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In 1974 in Kinshasa, Zaïre, two African American boxers were paid five million dollars apiece to fight each other. One was Muhammad Ali, the aging but irrepressible “professor of boxing.” The other was George Foreman, who was as taciturn as Ali was voluble. Observing them was Norman Mailer, a commentator of unparalleled energy, acumen, and audacity. Whether he is analyzing the fighters’ moves, interpreting their characters, or weighing their competing claims on the African and American souls, Mailer’s grasp of ...
In 1974 in Kinshasa, Zaïre, two African American boxers were paid five million dollars apiece to fight each other. One was Muhammad Ali, the aging but irrepressible “professor of boxing.” The other was George Foreman, who was as taciturn as Ali was voluble. Observing them was Norman Mailer, a commentator of unparalleled energy, acumen, and audacity. Whether he is analyzing the fighters’ moves, interpreting their characters, or weighing their competing claims on the African and American souls, Mailer’s grasp of the titanic battle’s feints and stratagems—and his sensitivity to their deeper symbolism—makes this book a masterpiece of the literature of sport.
Praise for The Fight
“Exquisitely refined and attenuated . . . [a] sensitive portrait of an extraordinary athlete and man, and a pugilistic drama fully as exciting as the reality on which it is based.”—The New York Times
“One of the defining texts of sports journalism. Not only does Mailer recall the violent combat with a scholar’s eye . . . he also makes the whole act of reporting seem as exciting as what’s occurring in the ring.”—GQ
“Stylistically, Mailer was the greatest boxing writer of all time.”—Chuck Klosterman, Esquire
“One of Mailer’s finest books.”—Louis Menand, The New Yorker
Praise for Norman Mailer
“[Norman Mailer] loomed over American letters longer and larger than any other writer of his generation.”—The New York Times
“A writer of the greatest and most reckless talent.”—The New Yorker
“Mailer is indispensable, an American treasure.”—The Washington Post
“A devastatingly alive and original creative mind.”—Life
“Mailer is fierce, courageous, and reckless and nearly everything he writes has sections of headlong brilliance.”—The New York Review of Books
“The largest mind and imagination [in modern] American literature . . . Unlike just about every American writer since Henry James, Mailer has managed to grow and become richer in wisdom with each new book.”—Chicago Tribune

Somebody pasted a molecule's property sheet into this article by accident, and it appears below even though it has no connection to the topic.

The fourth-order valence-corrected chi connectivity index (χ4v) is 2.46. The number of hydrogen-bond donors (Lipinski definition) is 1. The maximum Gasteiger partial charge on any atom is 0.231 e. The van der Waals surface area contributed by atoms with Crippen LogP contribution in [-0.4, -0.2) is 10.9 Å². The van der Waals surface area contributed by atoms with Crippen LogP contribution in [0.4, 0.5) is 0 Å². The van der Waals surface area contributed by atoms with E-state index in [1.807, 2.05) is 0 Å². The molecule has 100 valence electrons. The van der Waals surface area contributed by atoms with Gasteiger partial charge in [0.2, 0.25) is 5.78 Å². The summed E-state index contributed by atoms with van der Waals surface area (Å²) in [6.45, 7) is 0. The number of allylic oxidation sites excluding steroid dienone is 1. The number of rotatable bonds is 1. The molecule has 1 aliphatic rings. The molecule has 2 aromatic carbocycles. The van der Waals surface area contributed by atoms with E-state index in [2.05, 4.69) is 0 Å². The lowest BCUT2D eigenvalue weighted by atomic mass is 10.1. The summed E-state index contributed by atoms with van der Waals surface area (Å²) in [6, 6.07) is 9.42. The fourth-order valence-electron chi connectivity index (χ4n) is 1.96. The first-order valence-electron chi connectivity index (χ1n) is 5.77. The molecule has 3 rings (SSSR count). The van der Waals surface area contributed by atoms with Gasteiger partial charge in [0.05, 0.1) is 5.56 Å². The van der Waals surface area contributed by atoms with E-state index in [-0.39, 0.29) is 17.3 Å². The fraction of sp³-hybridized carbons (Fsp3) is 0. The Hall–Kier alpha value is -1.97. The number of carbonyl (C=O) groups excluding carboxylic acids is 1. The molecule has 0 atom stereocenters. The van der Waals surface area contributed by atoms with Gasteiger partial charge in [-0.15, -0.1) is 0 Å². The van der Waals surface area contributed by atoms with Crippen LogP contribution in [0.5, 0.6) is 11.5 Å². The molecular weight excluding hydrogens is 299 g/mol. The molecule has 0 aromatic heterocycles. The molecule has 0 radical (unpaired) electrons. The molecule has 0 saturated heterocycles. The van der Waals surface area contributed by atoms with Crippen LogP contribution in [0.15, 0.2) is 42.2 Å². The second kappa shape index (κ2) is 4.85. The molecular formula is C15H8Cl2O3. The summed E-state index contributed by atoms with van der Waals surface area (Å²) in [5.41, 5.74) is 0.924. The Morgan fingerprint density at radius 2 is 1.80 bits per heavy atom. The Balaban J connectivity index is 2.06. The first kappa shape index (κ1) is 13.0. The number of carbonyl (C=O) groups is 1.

“Mailer is a master of his craft. His language carries you through the story like a leaf on a stream.”—The Cincinnati Post
Posted February 23, 2012
The “rumble in the jungle” was one of the most exciting chapters of boxing history. Muhammad Ali and George Forman go head to head in an exotic land to determine the championship of the world of boxing. Norman Mailer in The Fight takes you to Zaire, Africa, as this far away land prepares for the fifteen round heavyweight title.
Mailer takes the reader from Muhammad Ali’s compound camp at Deer Lake, Pennsylvania to President Mobutu’s compound. With his intimate style, Mailer gives you a front row seat to the highs and lows behind the scenes as the world attention focuses on this exotic land.
From the Congo’s “Heart of Darkness”, you get up close and personal to the characters that made this moment in history. From the media, the promoters, and the hanger oners, like Don King who hypes the fight as one that will draw a “zillion fans”.
The pure poetic tongue of Ali as he describes his style as one that “dances like a butterfly but stings like a bee” to the outrageous tactics of gonzo journalist Hunter Thompson.
Mailer relives this man’s sport in the only way that this great writer is able to capture the allure and mystic of the world of boxing.
Posted January 27, 2005
'The Fight,' by Norman Mailer is about the 1975 boxing match between the trash talking, quick moving Ali, and the calm, hard hitting Foreman. The author describes the fight, and all the events leading up to it beautifully. The fight takes place in Zaire, Africa, and Mailer makes you feel like you are there. He makes visits to each boxer's camp, writing about the mood and the feeling there. All of this leads up the biggest fight in each boxer's career. The match is relayed to over 100 countries, and millions watch it. The climax is very suspenseful, and something that you will not want to miss.Was this review helpful? Yes NoThank you for your feedback. Report this reviewThank you, this review has been flagged.